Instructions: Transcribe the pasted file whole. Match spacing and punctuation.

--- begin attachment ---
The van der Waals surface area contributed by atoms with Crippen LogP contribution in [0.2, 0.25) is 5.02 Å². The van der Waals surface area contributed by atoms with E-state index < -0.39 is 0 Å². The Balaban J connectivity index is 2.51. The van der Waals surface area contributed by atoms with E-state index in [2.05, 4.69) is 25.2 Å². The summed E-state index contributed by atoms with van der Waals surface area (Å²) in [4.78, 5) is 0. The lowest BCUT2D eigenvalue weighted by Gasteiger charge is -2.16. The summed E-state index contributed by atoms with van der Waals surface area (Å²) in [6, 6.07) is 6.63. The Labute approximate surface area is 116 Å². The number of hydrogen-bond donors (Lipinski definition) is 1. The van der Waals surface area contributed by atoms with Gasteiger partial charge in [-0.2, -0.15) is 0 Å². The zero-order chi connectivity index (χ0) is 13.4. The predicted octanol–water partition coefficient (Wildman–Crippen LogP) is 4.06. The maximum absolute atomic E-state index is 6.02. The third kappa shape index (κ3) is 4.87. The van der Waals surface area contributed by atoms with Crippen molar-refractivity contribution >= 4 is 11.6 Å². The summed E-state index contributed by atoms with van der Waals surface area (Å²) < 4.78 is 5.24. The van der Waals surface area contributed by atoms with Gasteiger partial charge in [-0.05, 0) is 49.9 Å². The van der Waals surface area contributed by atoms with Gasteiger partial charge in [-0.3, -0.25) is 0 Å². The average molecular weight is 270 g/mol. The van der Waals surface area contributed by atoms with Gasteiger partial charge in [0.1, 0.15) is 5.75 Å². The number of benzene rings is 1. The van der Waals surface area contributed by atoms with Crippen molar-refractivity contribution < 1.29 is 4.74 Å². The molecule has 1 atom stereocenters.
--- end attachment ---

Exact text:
The van der Waals surface area contributed by atoms with Crippen LogP contribution in [0.2, 0.25) is 5.02 Å². The van der Waals surface area contributed by atoms with E-state index < -0.39 is 0 Å². The Balaban J connectivity index is 2.51. The van der Waals surface area contributed by atoms with E-state index in [2.05, 4.69) is 25.2 Å². The summed E-state index contributed by atoms with van der Waals surface area (Å²) in [4.78, 5) is 0. The lowest BCUT2D eigenvalue weighted by Gasteiger charge is -2.16. The summed E-state index contributed by atoms with van der Waals surface area (Å²) in [6, 6.07) is 6.63. The Labute approximate surface area is 116 Å². The number of hydrogen-bond donors (Lipinski definition) is 1. The van der Waals surface area contributed by atoms with Gasteiger partial charge in [-0.2, -0.15) is 0 Å². The zero-order chi connectivity index (χ0) is 13.4. The predicted octanol–water partition coefficient (Wildman–Crippen LogP) is 4.06. The maximum absolute atomic E-state index is 6.02. The third kappa shape index (κ3) is 4.87. The van der Waals surface area contributed by atoms with Crippen molar-refractivity contribution >= 4 is 11.6 Å². The summed E-state index contributed by atoms with van der Waals surface area (Å²) < 4.78 is 5.24. The van der Waals surface area contributed by atoms with Gasteiger partial charge in [-0.05, 0) is 49.9 Å². The van der Waals surface area contributed by atoms with Gasteiger partial charge in [-0.3, -0.25) is 0 Å². The average molecular weight is 270 g/mol. The van der Waals surface area contributed by atoms with Gasteiger partial charge in [0.1, 0.15) is 5.75 Å². The number of benzene rings is 1. The van der Waals surface area contributed by atoms with Crippen molar-refractivity contribution < 1.29 is 4.74 Å². The molecule has 1 atom stereocenters.